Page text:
With reporters camped out in his front yard, he sent his wife outside as a decoy while he sneaked out the back door and scrambled down a snowy hill to a parkway where a White House car was waiting to whisk him away to a secret meeting with top Reagan staffers.
The deal he struck included moving up scheduled tax increases, delaying payment of cost-of-living adjustments, and increasing the amount paid by the self-employed.
Neither Reagan nor O'Neill was entirely thrilled with the outcome, but they both issued identical statements "proclaiming their equal support for the compromise solution we had worked out," Ball wrote in his memoir.
To put that in a modern context, it would be like Obama and Republican House Speaker John Boehner fully endorsing the December 2010 report of the deficit commission.
The Greenspan Commission's recommendations were largely adopted in Congress, with one major addition: lawmakers voted to gradually raise the retirement age for full benefits to 67 from 65.
That was tacked on after a heated debate on the House floor between Representatives J.J. Pickle and Claude Pepper that became known as the "battle of the condiments". Pickle advocated raising the retirement age; Pepper was adamantly opposed. Pickle prevailed.
If this sounds familiar, it should. Many of these same issues are up for debate once again today. The deficit commission, for example, proposed raising the retirement age to 69 by 2075. (Pickle's proposal raised it to 67 by 2027.)
Obama's deficit commission came three votes short of the 14 it needed to bring its proposal to a vote in Congress, leaving it in a state of policy limbo.
Its best hope for survival rests with the Gang of Six, which brings together unlikely allies in liberal Democratic Senator Richard Durbin and conservative Republican Senator Tom Coburn. They want the deficit commission's recommendations -- known as the Simpson-Bowles report after leaders Alan Simpson and Erskine Bowles -- to form the basis of broad-ranging deficit legislation.
If the Gang of Six is to succeed, it will have to subdue intense opposition from both parties.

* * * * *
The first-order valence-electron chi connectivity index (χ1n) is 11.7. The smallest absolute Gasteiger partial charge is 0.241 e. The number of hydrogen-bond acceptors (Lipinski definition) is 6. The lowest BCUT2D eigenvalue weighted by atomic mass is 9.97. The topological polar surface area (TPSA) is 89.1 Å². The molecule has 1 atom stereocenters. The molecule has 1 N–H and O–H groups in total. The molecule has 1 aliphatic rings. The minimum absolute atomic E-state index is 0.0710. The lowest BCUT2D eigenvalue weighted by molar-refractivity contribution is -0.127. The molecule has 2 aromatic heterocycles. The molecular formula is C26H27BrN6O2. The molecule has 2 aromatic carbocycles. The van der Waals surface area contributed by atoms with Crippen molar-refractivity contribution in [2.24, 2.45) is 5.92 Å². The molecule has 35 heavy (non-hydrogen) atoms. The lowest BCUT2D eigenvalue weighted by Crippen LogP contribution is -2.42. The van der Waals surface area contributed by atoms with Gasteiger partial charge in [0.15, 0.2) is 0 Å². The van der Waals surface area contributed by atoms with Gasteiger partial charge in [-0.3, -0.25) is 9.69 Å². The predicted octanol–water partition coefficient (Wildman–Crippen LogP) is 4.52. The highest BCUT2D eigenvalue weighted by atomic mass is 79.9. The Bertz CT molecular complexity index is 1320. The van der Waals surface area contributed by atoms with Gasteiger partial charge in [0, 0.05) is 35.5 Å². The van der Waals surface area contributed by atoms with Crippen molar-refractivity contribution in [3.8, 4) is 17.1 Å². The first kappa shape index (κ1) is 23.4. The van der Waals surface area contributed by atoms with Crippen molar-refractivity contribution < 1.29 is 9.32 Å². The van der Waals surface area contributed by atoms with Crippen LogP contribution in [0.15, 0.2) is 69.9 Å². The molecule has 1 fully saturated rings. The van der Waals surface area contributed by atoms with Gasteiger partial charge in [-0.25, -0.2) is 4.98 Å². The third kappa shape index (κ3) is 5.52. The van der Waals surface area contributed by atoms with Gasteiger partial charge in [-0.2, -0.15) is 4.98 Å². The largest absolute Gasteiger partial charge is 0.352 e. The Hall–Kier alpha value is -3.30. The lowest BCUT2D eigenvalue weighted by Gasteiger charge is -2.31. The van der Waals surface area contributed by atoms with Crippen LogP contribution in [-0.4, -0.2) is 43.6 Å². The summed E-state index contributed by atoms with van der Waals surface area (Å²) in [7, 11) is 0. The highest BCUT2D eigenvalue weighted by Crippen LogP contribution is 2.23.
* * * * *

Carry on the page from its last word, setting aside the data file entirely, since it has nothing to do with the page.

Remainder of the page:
The disagreements go to the very heart of the left-right divide over the size and role of government. Republicans paint Democrats' support for entitlements as a slide toward nanny-state socialism. Democrats suspect Republicans are whipping up deficit fears as an excuse to dismantle the social safety net and shrink the government.
Both sides are digging in for a long fight.
Thanks in large part to Ball's efforts, Social Security is on much firmer footing than it was 30 years ago. The Social Security Trust Fund, which was in danger of missing benefit payments in 1983, now has enough resources to pay full benefits through 2037, and about 75 percent of obligations after that.
Yet some Republicans insist the program is broke.
"There is no trust fund," Senator Mike Johanns declared in a March hearing with Federal Reserve Chairman Ben Bernanke. "It's just paper. If we're not able to borrow more money, we can't even pay current beneficiaries."
That "paper" is actually special issues of U.S. government bonds that can be redeemed at any time at face value. By law, the trust funds must be invested in securities guaranteed by the federal government.
Social Security is funded by payroll taxes, which amount to 6.2 percent out of the first $106,800 of workers' paychecks and another 6.2 percent paid by employers. (The rate paid by employees was temporarily cut by 2 percentage points this year as part of a tax deal struck in December.)
Johanns's assertion is accurate to a degree because the government is running a deficit and must therefore borrow money to meet any obligations that exceed revenues. That includes paying interest on, and redeeming, debt.